|12th century–13th century|
|Historical era||Medieval India|
Part of a series on the
|History of Bengal|
|Outline of South Asian history|
Deva Dynasty (c. 12th – 13th centuries) was a Hindu dynasty which originated in the Bengal region of the Indian subcontinent; the dynasty ruled over eastern Bengal after the Sena dynasty. The capital of the dynasty was Bikrampur in present-day Munshiganj District of Bangladesh.
This Hindu Vaishnava dynasty is different from an earlier Buddhist Dabnyawatti dynasty (c. 8th-9th centuries) of Samatata, whose capital was Danyawatti. Four rulers of this dynasty are known from the inscriptions: Shantideva, Viradeva, Anandadeva and Bhavadeva. The rule of the Devas was indeed a period of peace, prosperity, and creative excellence, and may be designated as the "Golden Age".
The major sources of the history of this dynasty are the three copperplate inscriptions of Damodaradeva issued in years 1156, 1158 and 1165 of the Saka era, which were his 4th, 6th and 13th regnal years. Although there are many myths about this dynasty, none were proved with strong evidence. The first three rulers are known from the Chittagong copperplate inscription of Damodaradeva dated Saka era 1165. The first ruler of this dynasty was Purushottamadeva, who rose from the position of a village chief (gramani). His son Madhumathana or Madhusudanadeva was the first independent ruler of this dynasty, who assumed the title of nripati. He was succeeded by his son Vasudeva and Vasudeva was succeeded by his son Damodaradeva. Damodaradeva (reigned 1231–1243) was the most powerful ruler of this dynasty. He took the title of Ariraja-Chanura-Madhava-Sakala-Bhupati-Chakravarti. The inscriptional evidences show that his kingdom was extended up to the present-day Comilla-Noakhali-Chittagong region. A later ruler of this dynasty Ariraja-Danuja-Madhava Dasharathadeva extended his kingdom up to Bikrampur and made it his capital. He issued an inscription from here. Yahya bin Ahmad in his Tarikh-i-Mubarak Shahi mentioned that he (referred as Danuj Rai of Sonargaon by Yahya) made an alliance with Ghiyas-ud-Din Balban in 1281. His brother Bikramaditya Deva later moved to the eastern side of the kingdom in 1294. This is the last recorded history of this dynasty.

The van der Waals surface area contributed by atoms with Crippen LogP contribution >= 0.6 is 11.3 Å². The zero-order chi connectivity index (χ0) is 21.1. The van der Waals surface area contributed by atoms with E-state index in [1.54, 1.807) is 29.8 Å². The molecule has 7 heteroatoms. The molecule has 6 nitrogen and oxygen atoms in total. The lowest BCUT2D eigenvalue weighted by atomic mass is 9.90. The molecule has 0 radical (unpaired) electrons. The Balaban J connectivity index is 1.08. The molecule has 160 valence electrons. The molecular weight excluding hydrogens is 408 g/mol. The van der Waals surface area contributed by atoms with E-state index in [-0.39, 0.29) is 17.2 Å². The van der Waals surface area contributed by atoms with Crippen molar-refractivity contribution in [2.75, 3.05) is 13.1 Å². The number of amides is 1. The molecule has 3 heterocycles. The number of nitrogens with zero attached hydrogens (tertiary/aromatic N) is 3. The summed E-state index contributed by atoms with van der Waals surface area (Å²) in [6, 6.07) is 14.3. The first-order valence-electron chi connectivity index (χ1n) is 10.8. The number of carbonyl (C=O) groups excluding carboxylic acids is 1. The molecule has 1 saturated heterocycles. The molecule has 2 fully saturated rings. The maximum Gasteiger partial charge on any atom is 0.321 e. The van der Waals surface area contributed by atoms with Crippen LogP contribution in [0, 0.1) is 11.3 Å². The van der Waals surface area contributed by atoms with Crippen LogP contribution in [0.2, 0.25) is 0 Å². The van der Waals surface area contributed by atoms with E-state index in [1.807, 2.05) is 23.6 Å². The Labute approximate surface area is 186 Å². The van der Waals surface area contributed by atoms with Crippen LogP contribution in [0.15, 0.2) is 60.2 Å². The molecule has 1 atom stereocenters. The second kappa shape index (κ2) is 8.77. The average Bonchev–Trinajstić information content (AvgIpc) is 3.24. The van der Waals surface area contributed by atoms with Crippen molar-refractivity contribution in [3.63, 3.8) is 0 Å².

- Roy, Niharranjan (1993). Bangalir Itihas: Adiparba Calcutta: Dey's Publishing, ISBN 81-7079-270-3, pp.408-9
- Majumdar, Ramesh Chandra; Pusalker, A. D.; Majumdar, A. K., eds. (1960). The History and Culture of the Indian People. VI: The Delhi Sultanate. Bombay: Bharatiya Vidya Bhavan. p. 622.
Yahyā, the historian of the fifteenth century, mentions ... When Ghiyās-ud-din Balban proceeded to Bengal ... he sought to enter into an alliance with the Hindu king of Eastern Bengal, Rāi Danuj.
|Bengal dynasty||Succeeded by|
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